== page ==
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    Key West History - Jan. 21, 1880 - Ulysses S. Grant Visits Key West

    8:53

    If I described a leader as a failed business man - multiple times, someone who struggled with alcohol, a military man who couldn't stand the uniforms, and a novice politician, you'd probably think I was describing a failed leader who quickly fell off the pages of history.  However, this description fits one of the most influential men in US history in the 19th century! With many accomplishments and a victory in the Civil War, we could only be talking about Ulysses S. Grant!  Learn some little known facts about him on Today in Key West History. It was today, Jan. 21, 1880 that Ulysses S. Grant and rode into town and was the guest of honor at the Jefferson Hotel on Duval St. And that's what happened today in Key West history. Visit us at http://43Keys.com (http://43Keys.com)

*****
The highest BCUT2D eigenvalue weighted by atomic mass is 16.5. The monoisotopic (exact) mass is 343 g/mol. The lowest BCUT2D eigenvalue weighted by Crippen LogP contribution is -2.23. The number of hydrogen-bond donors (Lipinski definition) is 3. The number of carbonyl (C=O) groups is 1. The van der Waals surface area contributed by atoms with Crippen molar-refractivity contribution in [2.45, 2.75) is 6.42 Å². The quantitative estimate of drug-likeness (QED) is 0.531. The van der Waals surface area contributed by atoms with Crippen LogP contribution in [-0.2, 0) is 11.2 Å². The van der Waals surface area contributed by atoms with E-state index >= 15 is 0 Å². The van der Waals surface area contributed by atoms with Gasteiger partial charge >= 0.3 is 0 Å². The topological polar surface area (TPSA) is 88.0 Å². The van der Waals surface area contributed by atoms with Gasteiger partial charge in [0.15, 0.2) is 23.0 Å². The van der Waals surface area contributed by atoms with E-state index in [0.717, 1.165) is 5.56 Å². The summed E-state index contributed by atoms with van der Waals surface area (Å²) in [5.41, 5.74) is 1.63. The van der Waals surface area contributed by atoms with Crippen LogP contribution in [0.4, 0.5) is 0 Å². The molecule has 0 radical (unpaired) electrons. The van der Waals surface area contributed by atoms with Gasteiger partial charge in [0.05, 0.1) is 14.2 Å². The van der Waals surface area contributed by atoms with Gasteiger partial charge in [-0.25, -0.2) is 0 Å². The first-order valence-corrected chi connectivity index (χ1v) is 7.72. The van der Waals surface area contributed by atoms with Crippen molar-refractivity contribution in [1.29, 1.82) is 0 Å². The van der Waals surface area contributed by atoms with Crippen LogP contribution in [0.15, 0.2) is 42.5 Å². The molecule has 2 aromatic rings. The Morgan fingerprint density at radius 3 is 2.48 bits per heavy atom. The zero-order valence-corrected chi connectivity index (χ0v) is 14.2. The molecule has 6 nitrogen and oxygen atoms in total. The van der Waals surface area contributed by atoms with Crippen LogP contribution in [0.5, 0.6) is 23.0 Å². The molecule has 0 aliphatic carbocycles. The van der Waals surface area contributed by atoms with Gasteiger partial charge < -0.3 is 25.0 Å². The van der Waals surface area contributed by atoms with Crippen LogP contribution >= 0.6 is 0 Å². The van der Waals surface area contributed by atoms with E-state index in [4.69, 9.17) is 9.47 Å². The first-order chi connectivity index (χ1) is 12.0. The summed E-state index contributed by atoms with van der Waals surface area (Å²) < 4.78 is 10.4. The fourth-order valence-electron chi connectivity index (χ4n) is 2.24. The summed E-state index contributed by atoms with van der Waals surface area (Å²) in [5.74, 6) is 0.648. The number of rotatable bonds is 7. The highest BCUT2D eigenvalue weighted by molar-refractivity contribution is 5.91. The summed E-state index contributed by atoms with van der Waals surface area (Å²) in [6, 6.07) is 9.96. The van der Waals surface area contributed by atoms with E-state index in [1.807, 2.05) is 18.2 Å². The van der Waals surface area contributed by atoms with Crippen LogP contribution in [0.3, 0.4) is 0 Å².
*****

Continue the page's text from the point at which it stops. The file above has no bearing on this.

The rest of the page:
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    Key West History - Jan 18, 1912 - The Filming of Flagler's Railroad Journey

    3:56